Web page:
(CIDRAP News) A team of US researchers recently added to the evidence that humans can and do produce antibodies that target a wide range of influenza strains, though how the findings can be exploited in the quest for a "universal" flu vaccine remains to be seen.
(CIDRAP News) For the second time this week, scientists have reported the discovery of a human antibody that, at least in theory, could lead to development of a vaccine or drug effective against most types of influenza A, including the deadly H5N1 avian flu virus.
(CIDRAP News) This in-depth article investigates the prospects for development of vaccines to head off the threat of an influenza pandemic posed by the H5N1 avian influenza virus. Its seven parts put advances in vaccine technology in perspective by illuminating the formidable barriers to producing an effective and widely usable vaccine in a short time frame.
Editor's note: This is the bibliography to a seven-part series launched October 25, 2007, investigating the prospects for development of vaccines to head off the threat of an influenza pandemic posed by the H5N1 avian influenza virus. The series puts advances in vaccine technology in perspective by illuminating the formidable barriers to producing an effective and widely usable vaccine in a short time frame.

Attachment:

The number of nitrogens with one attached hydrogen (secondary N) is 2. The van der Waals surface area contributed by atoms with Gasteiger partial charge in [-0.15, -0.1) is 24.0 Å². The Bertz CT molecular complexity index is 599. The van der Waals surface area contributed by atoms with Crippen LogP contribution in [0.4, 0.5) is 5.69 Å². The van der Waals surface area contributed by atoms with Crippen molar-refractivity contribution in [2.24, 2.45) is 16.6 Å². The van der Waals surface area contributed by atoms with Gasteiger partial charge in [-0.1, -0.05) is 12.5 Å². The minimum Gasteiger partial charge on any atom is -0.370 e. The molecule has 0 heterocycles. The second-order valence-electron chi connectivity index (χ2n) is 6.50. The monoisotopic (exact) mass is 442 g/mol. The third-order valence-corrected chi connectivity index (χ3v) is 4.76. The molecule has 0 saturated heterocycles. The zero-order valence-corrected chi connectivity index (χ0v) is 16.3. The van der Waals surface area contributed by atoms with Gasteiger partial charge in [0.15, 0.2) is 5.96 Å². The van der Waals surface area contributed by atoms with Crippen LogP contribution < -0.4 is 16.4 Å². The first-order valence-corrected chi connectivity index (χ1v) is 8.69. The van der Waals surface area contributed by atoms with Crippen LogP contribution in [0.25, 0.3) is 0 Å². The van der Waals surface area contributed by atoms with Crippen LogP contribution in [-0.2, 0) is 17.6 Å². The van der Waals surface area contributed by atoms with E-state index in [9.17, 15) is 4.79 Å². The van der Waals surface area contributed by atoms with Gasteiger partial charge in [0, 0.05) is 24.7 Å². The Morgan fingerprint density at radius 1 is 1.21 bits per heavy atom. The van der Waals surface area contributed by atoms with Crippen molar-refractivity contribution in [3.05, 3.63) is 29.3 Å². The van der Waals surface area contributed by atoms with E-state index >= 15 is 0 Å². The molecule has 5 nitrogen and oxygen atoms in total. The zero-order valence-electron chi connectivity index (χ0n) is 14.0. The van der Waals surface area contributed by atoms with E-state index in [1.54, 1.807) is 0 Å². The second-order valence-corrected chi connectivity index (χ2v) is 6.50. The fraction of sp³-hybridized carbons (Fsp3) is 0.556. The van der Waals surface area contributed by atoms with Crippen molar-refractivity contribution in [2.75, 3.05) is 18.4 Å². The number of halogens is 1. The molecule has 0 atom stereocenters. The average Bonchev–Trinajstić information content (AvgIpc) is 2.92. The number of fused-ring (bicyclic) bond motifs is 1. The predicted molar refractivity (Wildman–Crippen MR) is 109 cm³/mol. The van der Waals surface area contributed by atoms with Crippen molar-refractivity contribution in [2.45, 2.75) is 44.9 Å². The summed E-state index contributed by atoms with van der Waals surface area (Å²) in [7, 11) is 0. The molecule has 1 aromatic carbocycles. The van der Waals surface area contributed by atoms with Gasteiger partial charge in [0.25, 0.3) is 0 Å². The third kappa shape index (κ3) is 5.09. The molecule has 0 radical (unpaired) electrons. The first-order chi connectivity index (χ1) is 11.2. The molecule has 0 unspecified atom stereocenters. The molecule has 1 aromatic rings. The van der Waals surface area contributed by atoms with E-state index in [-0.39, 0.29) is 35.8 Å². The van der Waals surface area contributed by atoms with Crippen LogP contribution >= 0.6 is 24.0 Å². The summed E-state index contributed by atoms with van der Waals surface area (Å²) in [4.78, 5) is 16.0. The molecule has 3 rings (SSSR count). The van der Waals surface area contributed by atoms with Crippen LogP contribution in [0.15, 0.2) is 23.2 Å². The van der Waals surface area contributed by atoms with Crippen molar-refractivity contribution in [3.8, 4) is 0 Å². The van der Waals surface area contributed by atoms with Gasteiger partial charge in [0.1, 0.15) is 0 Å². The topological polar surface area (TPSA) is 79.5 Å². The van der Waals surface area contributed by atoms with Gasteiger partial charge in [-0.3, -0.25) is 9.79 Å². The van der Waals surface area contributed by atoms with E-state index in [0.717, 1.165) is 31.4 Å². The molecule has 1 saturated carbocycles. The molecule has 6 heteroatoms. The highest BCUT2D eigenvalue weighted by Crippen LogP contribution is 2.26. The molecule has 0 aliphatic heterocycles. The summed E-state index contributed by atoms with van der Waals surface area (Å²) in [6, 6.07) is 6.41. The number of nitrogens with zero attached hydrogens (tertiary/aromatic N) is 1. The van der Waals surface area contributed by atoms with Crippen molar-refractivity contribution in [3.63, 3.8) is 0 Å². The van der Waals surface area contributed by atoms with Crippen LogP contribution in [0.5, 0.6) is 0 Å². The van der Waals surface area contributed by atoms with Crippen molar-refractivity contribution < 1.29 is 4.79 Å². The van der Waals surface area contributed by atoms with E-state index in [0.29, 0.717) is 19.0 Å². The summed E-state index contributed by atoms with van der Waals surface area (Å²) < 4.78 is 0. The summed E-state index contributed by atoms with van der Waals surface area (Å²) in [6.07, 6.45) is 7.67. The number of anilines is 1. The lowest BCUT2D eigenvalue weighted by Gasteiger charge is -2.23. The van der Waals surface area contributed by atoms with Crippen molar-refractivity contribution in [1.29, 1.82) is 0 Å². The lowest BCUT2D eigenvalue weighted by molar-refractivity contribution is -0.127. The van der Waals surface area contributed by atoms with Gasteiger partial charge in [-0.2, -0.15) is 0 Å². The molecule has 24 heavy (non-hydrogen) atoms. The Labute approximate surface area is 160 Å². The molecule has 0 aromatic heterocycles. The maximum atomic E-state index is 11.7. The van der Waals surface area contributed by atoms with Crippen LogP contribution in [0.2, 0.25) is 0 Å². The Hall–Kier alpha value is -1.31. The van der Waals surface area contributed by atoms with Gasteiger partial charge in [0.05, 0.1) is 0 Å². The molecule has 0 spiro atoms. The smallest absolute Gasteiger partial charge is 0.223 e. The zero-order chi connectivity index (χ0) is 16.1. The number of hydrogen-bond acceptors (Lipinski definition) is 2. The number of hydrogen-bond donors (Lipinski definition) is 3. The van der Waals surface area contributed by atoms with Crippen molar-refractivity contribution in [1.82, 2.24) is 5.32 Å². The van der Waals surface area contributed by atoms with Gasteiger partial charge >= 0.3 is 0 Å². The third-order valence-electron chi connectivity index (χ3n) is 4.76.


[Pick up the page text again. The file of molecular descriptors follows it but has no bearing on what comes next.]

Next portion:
(CIDRAP News) A network of clinical researchers stretching from Southeast Asia to the United States is about to begin testing whether doubling the standard dosage of oseltamivir (Tamiflu) will help patients overcome either the often-deadly H5N1 avian influenza or severe seasonal flu.
(CIDRAP News) – California scientists report that their analysis of the medical literature has yielded data on more than 600 molecular components of influenza A viruses that trigger immune responses, findings they hope will spur the search for vaccines offering protection against multiple flu strains.
(CIDRAP News) A study in which mice were infected with the resurrected 1918 Spanish influenza virus has yielded fresh evidence for the view that the virus could trigger a suicidal immune responseone that has often been compared with the effects of the H5N1 avian flu virus on susceptible humans.